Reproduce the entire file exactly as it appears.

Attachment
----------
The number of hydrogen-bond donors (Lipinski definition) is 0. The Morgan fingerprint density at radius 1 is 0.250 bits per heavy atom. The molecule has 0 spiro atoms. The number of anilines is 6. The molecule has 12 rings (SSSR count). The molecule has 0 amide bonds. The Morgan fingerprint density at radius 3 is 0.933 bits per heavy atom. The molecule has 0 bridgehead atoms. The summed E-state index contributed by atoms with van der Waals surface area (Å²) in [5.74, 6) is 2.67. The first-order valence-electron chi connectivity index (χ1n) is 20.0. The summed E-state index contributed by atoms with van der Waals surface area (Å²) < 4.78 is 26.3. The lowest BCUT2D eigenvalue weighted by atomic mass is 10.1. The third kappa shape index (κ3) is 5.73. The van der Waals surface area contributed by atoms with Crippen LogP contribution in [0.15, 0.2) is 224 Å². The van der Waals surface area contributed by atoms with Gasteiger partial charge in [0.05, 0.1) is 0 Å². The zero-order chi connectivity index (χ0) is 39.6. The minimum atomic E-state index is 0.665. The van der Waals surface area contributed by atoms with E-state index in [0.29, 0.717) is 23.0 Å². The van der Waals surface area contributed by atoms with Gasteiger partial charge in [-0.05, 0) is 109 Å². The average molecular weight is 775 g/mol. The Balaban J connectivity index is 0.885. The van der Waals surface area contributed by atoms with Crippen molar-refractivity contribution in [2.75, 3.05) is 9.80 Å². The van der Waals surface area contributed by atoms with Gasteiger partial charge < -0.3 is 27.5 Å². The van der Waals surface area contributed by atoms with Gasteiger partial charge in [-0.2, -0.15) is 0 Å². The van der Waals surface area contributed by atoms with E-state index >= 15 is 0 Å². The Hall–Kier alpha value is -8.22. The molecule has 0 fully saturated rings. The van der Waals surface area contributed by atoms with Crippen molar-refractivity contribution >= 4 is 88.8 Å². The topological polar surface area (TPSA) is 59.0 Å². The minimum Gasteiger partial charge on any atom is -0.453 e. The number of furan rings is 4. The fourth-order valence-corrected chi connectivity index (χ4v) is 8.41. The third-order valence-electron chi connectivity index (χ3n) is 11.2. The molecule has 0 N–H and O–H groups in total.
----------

The number of hydrogen-bond donors (Lipinski definition) is 0. The Morgan fingerprint density at radius 1 is 0.250 bits per heavy atom. The molecule has 0 spiro atoms. The number of anilines is 6. The molecule has 12 rings (SSSR count). The molecule has 0 amide bonds. The Morgan fingerprint density at radius 3 is 0.933 bits per heavy atom. The molecule has 0 bridgehead atoms. The summed E-state index contributed by atoms with van der Waals surface area (Å²) in [5.74, 6) is 2.67. The first-order valence-electron chi connectivity index (χ1n) is 20.0. The summed E-state index contributed by atoms with van der Waals surface area (Å²) < 4.78 is 26.3. The lowest BCUT2D eigenvalue weighted by atomic mass is 10.1. The third kappa shape index (κ3) is 5.73. The van der Waals surface area contributed by atoms with Crippen LogP contribution in [0.15, 0.2) is 224 Å². The van der Waals surface area contributed by atoms with Gasteiger partial charge in [0.05, 0.1) is 0 Å². The zero-order chi connectivity index (χ0) is 39.6. The minimum atomic E-state index is 0.665. The van der Waals surface area contributed by atoms with E-state index in [0.29, 0.717) is 23.0 Å². The van der Waals surface area contributed by atoms with Gasteiger partial charge in [-0.05, 0) is 109 Å². The average molecular weight is 775 g/mol. The Balaban J connectivity index is 0.885. The van der Waals surface area contributed by atoms with Crippen molar-refractivity contribution in [2.75, 3.05) is 9.80 Å². The van der Waals surface area contributed by atoms with Gasteiger partial charge < -0.3 is 27.5 Å². The van der Waals surface area contributed by atoms with Gasteiger partial charge in [-0.2, -0.15) is 0 Å². The van der Waals surface area contributed by atoms with E-state index >= 15 is 0 Å². The Hall–Kier alpha value is -8.22. The molecule has 0 fully saturated rings. The van der Waals surface area contributed by atoms with Crippen molar-refractivity contribution >= 4 is 88.8 Å². The topological polar surface area (TPSA) is 59.0 Å². The minimum Gasteiger partial charge on any atom is -0.453 e. The number of furan rings is 4. The fourth-order valence-corrected chi connectivity index (χ4v) is 8.41. The third-order valence-electron chi connectivity index (χ3n) is 11.2. The molecule has 0 N–H and O–H groups in total.